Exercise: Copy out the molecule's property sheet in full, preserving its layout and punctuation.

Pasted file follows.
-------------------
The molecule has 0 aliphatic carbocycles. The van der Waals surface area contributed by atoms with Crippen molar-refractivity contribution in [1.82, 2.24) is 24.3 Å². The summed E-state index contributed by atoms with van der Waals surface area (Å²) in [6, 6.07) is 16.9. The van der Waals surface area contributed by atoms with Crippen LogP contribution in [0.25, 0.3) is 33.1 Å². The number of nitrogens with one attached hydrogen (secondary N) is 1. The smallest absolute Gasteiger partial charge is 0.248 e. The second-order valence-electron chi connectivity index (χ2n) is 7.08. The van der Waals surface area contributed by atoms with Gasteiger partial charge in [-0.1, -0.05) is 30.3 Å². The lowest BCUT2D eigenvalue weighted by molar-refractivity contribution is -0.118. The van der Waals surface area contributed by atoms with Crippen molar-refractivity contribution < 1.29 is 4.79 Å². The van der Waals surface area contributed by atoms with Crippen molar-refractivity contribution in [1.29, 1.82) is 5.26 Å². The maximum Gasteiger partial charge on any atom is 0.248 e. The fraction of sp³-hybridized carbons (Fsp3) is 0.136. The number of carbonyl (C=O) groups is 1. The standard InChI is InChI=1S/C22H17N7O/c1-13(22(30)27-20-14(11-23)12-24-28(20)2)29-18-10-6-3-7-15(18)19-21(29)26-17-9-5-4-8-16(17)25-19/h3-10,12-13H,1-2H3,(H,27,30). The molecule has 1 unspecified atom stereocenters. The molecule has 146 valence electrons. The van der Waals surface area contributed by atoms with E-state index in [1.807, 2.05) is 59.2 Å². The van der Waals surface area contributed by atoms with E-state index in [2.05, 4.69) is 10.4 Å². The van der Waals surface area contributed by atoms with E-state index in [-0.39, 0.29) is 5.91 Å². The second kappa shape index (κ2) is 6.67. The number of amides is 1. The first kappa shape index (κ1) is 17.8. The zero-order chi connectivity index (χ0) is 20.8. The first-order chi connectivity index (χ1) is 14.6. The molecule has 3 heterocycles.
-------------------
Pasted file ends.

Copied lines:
The molecule has 0 aliphatic carbocycles. The van der Waals surface area contributed by atoms with Crippen molar-refractivity contribution in [1.82, 2.24) is 24.3 Å². The summed E-state index contributed by atoms with van der Waals surface area (Å²) in [6, 6.07) is 16.9. The van der Waals surface area contributed by atoms with Crippen LogP contribution in [0.25, 0.3) is 33.1 Å². The number of nitrogens with one attached hydrogen (secondary N) is 1. The smallest absolute Gasteiger partial charge is 0.248 e. The second-order valence-electron chi connectivity index (χ2n) is 7.08. The van der Waals surface area contributed by atoms with Gasteiger partial charge in [-0.1, -0.05) is 30.3 Å². The lowest BCUT2D eigenvalue weighted by molar-refractivity contribution is -0.118. The van der Waals surface area contributed by atoms with Crippen molar-refractivity contribution < 1.29 is 4.79 Å². The van der Waals surface area contributed by atoms with Crippen molar-refractivity contribution in [1.29, 1.82) is 5.26 Å². The maximum Gasteiger partial charge on any atom is 0.248 e. The fraction of sp³-hybridized carbons (Fsp3) is 0.136. The number of carbonyl (C=O) groups is 1. The standard InChI is InChI=1S/C22H17N7O/c1-13(22(30)27-20-14(11-23)12-24-28(20)2)29-18-10-6-3-7-15(18)19-21(29)26-17-9-5-4-8-16(17)25-19/h3-10,12-13H,1-2H3,(H,27,30). The molecule has 1 unspecified atom stereocenters. The molecule has 146 valence electrons. The van der Waals surface area contributed by atoms with E-state index in [1.807, 2.05) is 59.2 Å². The van der Waals surface area contributed by atoms with E-state index in [2.05, 4.69) is 10.4 Å². The van der Waals surface area contributed by atoms with E-state index in [-0.39, 0.29) is 5.91 Å². The second kappa shape index (κ2) is 6.67. The number of amides is 1. The first kappa shape index (κ1) is 17.8. The zero-order chi connectivity index (χ0) is 20.8. The first-order chi connectivity index (χ1) is 14.6. The molecule has 3 heterocycles.